The UK is one of the most recent countries which have made it compulsory to wear a face mask in public spaces due to the ongoing coronavirus pandemic. While masks are important in preventing the further spread of the virus, there have been a number of questions related to their adverse effects.
For health care workers, the main concern was that constantly wearing masks is likely to cause skin damage. Since health care workers are on the front line and have to handle coronavirus patients, they have to wear specialized masks also known as N95 masks.
In comparison with the suggested cloth masks that people normally wear for protection from coronavirus infection, specialized masks are not as gentle on the skin. They also have the ability to damage skin especially when worn for longer periods of time.
The latest question, however, is not on the physical negative effects of constantly wearing masks but has more to do with how it can affect and change human interaction,
Facial expressions play a big role when it comes to expressing emotions including happiness, joy, anger, and all others. But if the lower part of the face is constantly covered, will it make it difficult for people to express themselves?
According to Ursula Hess, who is a psychologist, professor at the Humboldt University of Berlin, and a communications expert, this is a common misconception spreading among people.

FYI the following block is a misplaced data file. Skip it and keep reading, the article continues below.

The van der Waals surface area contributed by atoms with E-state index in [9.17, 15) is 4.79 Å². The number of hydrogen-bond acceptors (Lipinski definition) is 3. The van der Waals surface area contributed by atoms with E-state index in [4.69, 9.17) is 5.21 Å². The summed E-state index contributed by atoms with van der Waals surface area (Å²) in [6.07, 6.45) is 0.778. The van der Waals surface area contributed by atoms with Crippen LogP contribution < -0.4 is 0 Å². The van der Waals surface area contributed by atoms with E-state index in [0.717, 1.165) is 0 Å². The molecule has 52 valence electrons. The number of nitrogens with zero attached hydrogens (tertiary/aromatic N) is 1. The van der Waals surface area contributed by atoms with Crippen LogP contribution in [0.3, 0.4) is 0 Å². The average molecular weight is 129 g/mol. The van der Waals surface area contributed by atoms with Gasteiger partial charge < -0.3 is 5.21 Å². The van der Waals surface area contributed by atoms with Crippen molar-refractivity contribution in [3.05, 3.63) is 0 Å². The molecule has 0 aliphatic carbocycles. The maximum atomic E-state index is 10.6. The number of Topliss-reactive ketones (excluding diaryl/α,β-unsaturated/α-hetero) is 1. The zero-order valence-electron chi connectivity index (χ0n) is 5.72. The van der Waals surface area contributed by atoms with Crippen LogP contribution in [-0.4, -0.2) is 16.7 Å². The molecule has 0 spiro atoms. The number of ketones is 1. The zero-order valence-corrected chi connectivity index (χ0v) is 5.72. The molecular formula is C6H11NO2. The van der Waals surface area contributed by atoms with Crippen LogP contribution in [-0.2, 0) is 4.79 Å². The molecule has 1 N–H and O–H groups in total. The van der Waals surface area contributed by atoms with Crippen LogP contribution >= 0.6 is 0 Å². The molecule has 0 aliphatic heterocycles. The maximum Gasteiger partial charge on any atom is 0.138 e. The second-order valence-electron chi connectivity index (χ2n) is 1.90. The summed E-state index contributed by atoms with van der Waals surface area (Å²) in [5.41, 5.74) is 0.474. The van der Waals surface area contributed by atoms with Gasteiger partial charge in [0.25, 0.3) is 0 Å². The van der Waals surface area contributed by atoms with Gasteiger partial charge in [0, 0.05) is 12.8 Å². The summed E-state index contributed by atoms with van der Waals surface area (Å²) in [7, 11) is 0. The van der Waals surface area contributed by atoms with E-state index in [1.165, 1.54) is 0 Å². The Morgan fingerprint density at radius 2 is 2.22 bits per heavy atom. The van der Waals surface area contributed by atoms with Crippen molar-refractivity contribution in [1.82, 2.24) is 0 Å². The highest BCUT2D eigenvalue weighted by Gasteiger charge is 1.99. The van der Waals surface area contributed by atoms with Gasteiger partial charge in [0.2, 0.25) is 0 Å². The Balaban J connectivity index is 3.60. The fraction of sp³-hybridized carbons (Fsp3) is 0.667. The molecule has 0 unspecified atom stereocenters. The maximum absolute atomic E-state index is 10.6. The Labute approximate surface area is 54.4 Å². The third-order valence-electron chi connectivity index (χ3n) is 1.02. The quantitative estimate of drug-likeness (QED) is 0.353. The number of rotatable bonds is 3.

People tend to express their feelings in a variety of ways. It only takes one certain movement such as raising an eyebrow to show any emotion. Additionally, the majority often combines facial expressions with hand movements.
Therefore, there is no need to rely solely on the lower part of the face for expressing feelings. Some people may argue that no other gesture can do what smiles can do.
Hess states that this is a wrong assumption. It is easy to tell someone is smiling just by looking into their eyes or even through the way they sound. Yes, smiles can, in fact, be heard.
Research has shown that people’s voices do change whenever they are smiling or feeling joyous. This is the primary reason why most people can tell when another person is smiling while talking on a phone.
The only emotion people would find it hard to fathom would be surprise or fear. Both of these sentiments can only be differentiated if the lower part of the face is visible. Hess explains a stretched mouth means fear and loose mouth usually means surprise.
For both of these emotions, the upper part of the face is very similar. So, wearing a mask can possibly make it harder to tell whether someone is surprised or afraid.
Overall, masks do not make much of a difference in self-expression and communication between people. Most people can recognize and interpret expressions easily.
This applies to both adults and children, Hess states. Many parents are afraid that masks will pose difficulties for children. This is not true. Nearly all children learn to decode feelings as soon as they begin going to school and socialize with other children.
If there is something a mask can potentially affect, it is other people’s response. Hess explains how people feel about the practice of wearing a face mask for coronavirus infection may affect how they behave and interact with a person wearing it.
For instance, some people believe that wearing a mask is useless and unnecessary. Such a person would find it difficult to communicate with another who does wear a face mask.
In case two people share a similar perspective on wearing a face mask in public, they are more likely to get along as they will communicate easily.